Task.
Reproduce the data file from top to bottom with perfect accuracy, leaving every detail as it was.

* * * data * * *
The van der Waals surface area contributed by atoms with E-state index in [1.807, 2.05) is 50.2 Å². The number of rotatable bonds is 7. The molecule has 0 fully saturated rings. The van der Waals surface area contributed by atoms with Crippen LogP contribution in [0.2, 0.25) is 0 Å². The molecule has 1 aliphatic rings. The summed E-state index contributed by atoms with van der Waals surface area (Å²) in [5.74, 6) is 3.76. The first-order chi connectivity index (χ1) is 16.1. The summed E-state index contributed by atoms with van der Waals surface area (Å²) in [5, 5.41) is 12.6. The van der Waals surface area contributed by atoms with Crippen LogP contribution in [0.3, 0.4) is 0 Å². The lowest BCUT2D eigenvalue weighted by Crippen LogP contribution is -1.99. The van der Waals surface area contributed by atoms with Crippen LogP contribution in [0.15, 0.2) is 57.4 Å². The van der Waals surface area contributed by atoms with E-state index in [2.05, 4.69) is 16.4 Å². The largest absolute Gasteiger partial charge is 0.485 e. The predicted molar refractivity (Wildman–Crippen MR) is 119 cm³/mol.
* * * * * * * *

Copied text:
The van der Waals surface area contributed by atoms with E-state index in [1.807, 2.05) is 50.2 Å². The number of rotatable bonds is 7. The molecule has 0 fully saturated rings. The van der Waals surface area contributed by atoms with Crippen LogP contribution in [0.2, 0.25) is 0 Å². The molecule has 1 aliphatic rings. The summed E-state index contributed by atoms with van der Waals surface area (Å²) in [5.74, 6) is 3.76. The first-order chi connectivity index (χ1) is 16.1. The summed E-state index contributed by atoms with van der Waals surface area (Å²) in [5, 5.41) is 12.6. The van der Waals surface area contributed by atoms with Crippen LogP contribution in [0.3, 0.4) is 0 Å². The lowest BCUT2D eigenvalue weighted by Crippen LogP contribution is -1.99. The van der Waals surface area contributed by atoms with Crippen LogP contribution in [0.15, 0.2) is 57.4 Å². The van der Waals surface area contributed by atoms with E-state index in [2.05, 4.69) is 16.4 Å². The largest absolute Gasteiger partial charge is 0.485 e. The predicted molar refractivity (Wildman–Crippen MR) is 119 cm³/mol.